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A large-scale study of select committee influence by UCL’s Constitution Unit has found that a third of committee recommendations calling for significant policy change are implemented by government.
Funded by the Foundation, the study also found that committees’ main form of influence may not be in making recommendations at all, but in ‘generating fear’ in government.
Ministers and senior officials increasingly think about how something would look if examined by a committee. This helps keep them on their toes, making for better decision-making.
Selective Influence: The Policy Impact of House of Commons Select Committees is based on detailed study of seven departmental select committees from 1997 to 2010, and over 50 interviews with parliamentary and government insiders.
“Select committees are well respected” said the Unit’s Deputy Director and report co-author Dr Meg Russell, “But there is wide scepticism about the extent to which they influence policy, and some believe that committee reports are routinely ignored by government. Our research shows that this is not true: many committee recommendations find their way into policy.”
“Our interviews found that select committees can sometimes catalyse opinion and act as a tipping point in a debate, as when the Health Select Committee intervened in the smoking ban debate in 2005” added Dr Meghan Benton, report co-author. “But most importantly committees have a deterrent effect: government insiders often think ‘how would this look if exposed by the committee’, and change policy accordingly. This key form of influence is largely invisible.”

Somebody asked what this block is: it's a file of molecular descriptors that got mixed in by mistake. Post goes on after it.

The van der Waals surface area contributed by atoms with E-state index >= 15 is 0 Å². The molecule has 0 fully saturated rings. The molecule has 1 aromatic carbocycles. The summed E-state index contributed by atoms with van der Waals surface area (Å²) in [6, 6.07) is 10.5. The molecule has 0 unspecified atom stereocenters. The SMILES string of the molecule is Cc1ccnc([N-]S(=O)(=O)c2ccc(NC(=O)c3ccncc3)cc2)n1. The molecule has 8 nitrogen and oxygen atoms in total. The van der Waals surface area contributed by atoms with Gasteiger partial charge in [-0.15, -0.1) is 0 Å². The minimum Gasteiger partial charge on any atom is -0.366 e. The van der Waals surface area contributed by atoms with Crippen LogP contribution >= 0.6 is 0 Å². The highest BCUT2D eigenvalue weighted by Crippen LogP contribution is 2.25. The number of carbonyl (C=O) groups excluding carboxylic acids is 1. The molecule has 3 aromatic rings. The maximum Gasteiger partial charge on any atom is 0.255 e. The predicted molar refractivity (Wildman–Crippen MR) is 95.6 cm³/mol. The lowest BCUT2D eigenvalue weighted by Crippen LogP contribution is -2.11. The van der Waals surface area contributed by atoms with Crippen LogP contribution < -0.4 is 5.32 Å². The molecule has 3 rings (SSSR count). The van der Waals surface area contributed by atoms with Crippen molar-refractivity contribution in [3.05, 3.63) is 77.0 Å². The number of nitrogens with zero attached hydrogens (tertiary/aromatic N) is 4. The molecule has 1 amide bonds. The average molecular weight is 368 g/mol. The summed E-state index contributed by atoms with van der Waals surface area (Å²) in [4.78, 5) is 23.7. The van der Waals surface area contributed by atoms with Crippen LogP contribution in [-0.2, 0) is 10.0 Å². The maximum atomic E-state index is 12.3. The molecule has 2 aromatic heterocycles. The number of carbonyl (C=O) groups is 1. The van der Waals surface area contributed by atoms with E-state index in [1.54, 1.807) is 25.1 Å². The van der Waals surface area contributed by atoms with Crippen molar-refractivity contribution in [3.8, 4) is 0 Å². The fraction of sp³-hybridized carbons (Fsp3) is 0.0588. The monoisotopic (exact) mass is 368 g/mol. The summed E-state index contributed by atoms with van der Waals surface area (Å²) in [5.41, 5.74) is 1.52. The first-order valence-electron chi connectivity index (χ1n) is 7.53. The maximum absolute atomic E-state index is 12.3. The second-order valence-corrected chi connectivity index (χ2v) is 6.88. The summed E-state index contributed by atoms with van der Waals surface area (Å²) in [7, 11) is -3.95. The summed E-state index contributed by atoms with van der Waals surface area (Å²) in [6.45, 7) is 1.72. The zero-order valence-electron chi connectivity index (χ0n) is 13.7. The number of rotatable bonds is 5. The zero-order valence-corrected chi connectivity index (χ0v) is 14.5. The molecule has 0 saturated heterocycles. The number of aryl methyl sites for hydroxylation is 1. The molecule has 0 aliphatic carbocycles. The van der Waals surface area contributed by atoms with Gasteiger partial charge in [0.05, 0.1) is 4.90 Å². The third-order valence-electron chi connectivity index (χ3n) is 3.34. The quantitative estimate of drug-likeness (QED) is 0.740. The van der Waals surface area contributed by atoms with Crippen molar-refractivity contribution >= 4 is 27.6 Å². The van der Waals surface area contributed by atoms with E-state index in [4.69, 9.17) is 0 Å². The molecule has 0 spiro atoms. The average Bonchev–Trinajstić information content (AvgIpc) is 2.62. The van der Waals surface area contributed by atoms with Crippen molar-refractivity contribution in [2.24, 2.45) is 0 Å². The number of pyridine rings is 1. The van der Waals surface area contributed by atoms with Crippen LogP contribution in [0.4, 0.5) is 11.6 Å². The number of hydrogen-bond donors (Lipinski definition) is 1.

Other findings include:
- Committees are highly prolific, and producing increasing numbers of reports. Between 1997 and 2010 select committees probably produced almost 1500 inquiry reports (or 110 a year) and almost 40,000 recommendations and conclusions, of which 19,000 (or 1450 a year) were aimed at central government.
- Committee recommendations call for a wide variety of actions by government. Relatively few (around 20%) relate to flagship policies. Around 40% call for a small policy change or continuation of existing policy, while the remainder call for larger changes.
- Around 40% of recommendations are accepted by government, and a similar proportion go on to be implemented. Calls for small policy change are more likely to be accepted and implemented, but around a third of recommendations calling for significant policy changes succeed.
- The report identifies seven additional types of influence: contribution to wider debate, drawing together evidence, spotlighting issues and changing ministerial priorities, brokering (improving transparency within and between departments), accountability, exposure, and generating fear.
- Select committees are most influential when they are strategic, timely or persistent. They could do more to follow up on previous inquiries, and monitor the progress of their recommendations. Media attention is also a double-edged sword. Public embarrassment is a key form of influence, but committees can sometimes veer towards ‘ambulance chasing’.